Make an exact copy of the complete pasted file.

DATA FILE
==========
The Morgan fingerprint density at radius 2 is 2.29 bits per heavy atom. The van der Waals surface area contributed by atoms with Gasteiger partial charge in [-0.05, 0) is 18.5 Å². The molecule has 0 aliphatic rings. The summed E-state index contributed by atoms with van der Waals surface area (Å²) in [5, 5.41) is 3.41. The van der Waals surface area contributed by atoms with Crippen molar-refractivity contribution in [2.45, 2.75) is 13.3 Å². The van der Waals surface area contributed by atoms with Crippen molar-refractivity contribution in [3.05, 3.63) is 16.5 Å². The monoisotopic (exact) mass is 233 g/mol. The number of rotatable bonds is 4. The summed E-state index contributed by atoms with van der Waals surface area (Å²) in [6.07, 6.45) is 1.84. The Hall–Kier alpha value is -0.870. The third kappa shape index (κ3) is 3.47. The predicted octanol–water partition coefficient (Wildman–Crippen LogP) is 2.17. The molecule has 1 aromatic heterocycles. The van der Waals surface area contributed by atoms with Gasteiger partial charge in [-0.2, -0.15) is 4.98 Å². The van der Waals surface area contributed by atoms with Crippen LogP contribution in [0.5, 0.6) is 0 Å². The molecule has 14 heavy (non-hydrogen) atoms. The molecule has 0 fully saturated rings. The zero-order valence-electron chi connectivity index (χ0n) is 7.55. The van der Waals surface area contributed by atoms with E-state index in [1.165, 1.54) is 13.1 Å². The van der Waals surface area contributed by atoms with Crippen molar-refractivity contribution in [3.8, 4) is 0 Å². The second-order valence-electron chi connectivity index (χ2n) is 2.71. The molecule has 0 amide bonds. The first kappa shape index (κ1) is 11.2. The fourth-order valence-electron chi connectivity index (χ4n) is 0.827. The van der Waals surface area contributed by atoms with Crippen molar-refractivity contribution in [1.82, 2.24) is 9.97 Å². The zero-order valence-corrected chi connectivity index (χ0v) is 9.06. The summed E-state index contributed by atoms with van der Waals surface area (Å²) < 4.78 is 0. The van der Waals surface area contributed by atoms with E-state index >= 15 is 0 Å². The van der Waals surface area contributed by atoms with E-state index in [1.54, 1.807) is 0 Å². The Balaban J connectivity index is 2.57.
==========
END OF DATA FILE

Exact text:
The Morgan fingerprint density at radius 2 is 2.29 bits per heavy atom. The van der Waals surface area contributed by atoms with Gasteiger partial charge in [-0.05, 0) is 18.5 Å². The molecule has 0 aliphatic rings. The summed E-state index contributed by atoms with van der Waals surface area (Å²) in [5, 5.41) is 3.41. The van der Waals surface area contributed by atoms with Crippen molar-refractivity contribution in [2.45, 2.75) is 13.3 Å². The van der Waals surface area contributed by atoms with Crippen molar-refractivity contribution in [3.05, 3.63) is 16.5 Å². The monoisotopic (exact) mass is 233 g/mol. The number of rotatable bonds is 4. The summed E-state index contributed by atoms with van der Waals surface area (Å²) in [6.07, 6.45) is 1.84. The Hall–Kier alpha value is -0.870. The third kappa shape index (κ3) is 3.47. The predicted octanol–water partition coefficient (Wildman–Crippen LogP) is 2.17. The molecule has 1 aromatic heterocycles. The van der Waals surface area contributed by atoms with Gasteiger partial charge in [-0.2, -0.15) is 4.98 Å². The van der Waals surface area contributed by atoms with Crippen LogP contribution in [0.5, 0.6) is 0 Å². The molecule has 14 heavy (non-hydrogen) atoms. The molecule has 0 fully saturated rings. The zero-order valence-electron chi connectivity index (χ0n) is 7.55. The van der Waals surface area contributed by atoms with E-state index in [1.165, 1.54) is 13.1 Å². The van der Waals surface area contributed by atoms with Crippen molar-refractivity contribution in [3.8, 4) is 0 Å². The second-order valence-electron chi connectivity index (χ2n) is 2.71. The molecule has 0 amide bonds. The first kappa shape index (κ1) is 11.2. The fourth-order valence-electron chi connectivity index (χ4n) is 0.827. The van der Waals surface area contributed by atoms with Crippen molar-refractivity contribution in [1.82, 2.24) is 9.97 Å². The zero-order valence-corrected chi connectivity index (χ0v) is 9.06. The summed E-state index contributed by atoms with van der Waals surface area (Å²) < 4.78 is 0. The van der Waals surface area contributed by atoms with E-state index >= 15 is 0 Å². The van der Waals surface area contributed by atoms with E-state index in [1.54, 1.807) is 0 Å². The Balaban J connectivity index is 2.57.